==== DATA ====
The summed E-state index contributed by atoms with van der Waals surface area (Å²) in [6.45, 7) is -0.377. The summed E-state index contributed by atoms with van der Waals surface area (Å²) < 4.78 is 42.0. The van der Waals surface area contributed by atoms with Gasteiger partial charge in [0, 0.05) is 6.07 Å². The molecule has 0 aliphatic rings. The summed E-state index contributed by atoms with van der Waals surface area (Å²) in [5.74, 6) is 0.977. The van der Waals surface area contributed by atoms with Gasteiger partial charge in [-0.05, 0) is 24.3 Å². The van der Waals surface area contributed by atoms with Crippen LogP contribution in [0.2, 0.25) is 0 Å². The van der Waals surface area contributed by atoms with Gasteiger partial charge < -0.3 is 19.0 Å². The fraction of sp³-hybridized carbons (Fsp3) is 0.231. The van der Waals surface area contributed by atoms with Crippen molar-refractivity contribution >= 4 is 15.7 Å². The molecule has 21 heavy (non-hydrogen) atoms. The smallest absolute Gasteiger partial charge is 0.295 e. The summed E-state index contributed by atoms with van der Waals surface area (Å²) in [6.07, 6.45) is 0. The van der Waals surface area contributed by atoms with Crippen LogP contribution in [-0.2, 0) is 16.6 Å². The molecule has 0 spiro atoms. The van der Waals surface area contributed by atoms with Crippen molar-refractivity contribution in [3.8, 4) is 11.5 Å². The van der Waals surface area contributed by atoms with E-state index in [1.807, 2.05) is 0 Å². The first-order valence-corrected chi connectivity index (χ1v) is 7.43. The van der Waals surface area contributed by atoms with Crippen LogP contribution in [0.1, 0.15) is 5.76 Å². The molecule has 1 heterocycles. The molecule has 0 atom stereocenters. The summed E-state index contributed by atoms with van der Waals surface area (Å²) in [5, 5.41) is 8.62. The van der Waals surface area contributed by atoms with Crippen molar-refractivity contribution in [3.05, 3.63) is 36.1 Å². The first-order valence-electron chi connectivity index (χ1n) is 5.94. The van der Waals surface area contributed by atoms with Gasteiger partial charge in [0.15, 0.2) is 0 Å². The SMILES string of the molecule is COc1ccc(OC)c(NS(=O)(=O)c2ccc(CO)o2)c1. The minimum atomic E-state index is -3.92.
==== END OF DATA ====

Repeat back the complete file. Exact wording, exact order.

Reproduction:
The summed E-state index contributed by atoms with van der Waals surface area (Å²) in [6.45, 7) is -0.377. The summed E-state index contributed by atoms with van der Waals surface area (Å²) < 4.78 is 42.0. The van der Waals surface area contributed by atoms with Gasteiger partial charge in [0, 0.05) is 6.07 Å². The molecule has 0 aliphatic rings. The summed E-state index contributed by atoms with van der Waals surface area (Å²) in [5.74, 6) is 0.977. The van der Waals surface area contributed by atoms with Gasteiger partial charge in [-0.05, 0) is 24.3 Å². The van der Waals surface area contributed by atoms with Crippen LogP contribution in [0.2, 0.25) is 0 Å². The van der Waals surface area contributed by atoms with Gasteiger partial charge < -0.3 is 19.0 Å². The fraction of sp³-hybridized carbons (Fsp3) is 0.231. The van der Waals surface area contributed by atoms with Crippen molar-refractivity contribution >= 4 is 15.7 Å². The molecule has 21 heavy (non-hydrogen) atoms. The smallest absolute Gasteiger partial charge is 0.295 e. The summed E-state index contributed by atoms with van der Waals surface area (Å²) in [6.07, 6.45) is 0. The van der Waals surface area contributed by atoms with Crippen LogP contribution in [-0.2, 0) is 16.6 Å². The molecule has 0 spiro atoms. The van der Waals surface area contributed by atoms with Crippen molar-refractivity contribution in [3.8, 4) is 11.5 Å². The van der Waals surface area contributed by atoms with E-state index in [1.807, 2.05) is 0 Å². The first-order valence-corrected chi connectivity index (χ1v) is 7.43. The van der Waals surface area contributed by atoms with Crippen LogP contribution in [0.1, 0.15) is 5.76 Å². The molecule has 1 heterocycles. The molecule has 0 atom stereocenters. The summed E-state index contributed by atoms with van der Waals surface area (Å²) in [5, 5.41) is 8.62. The van der Waals surface area contributed by atoms with Crippen molar-refractivity contribution in [3.05, 3.63) is 36.1 Å². The first-order valence-electron chi connectivity index (χ1n) is 5.94. The van der Waals surface area contributed by atoms with Gasteiger partial charge in [0.15, 0.2) is 0 Å². The SMILES string of the molecule is COc1ccc(OC)c(NS(=O)(=O)c2ccc(CO)o2)c1. The minimum atomic E-state index is -3.92.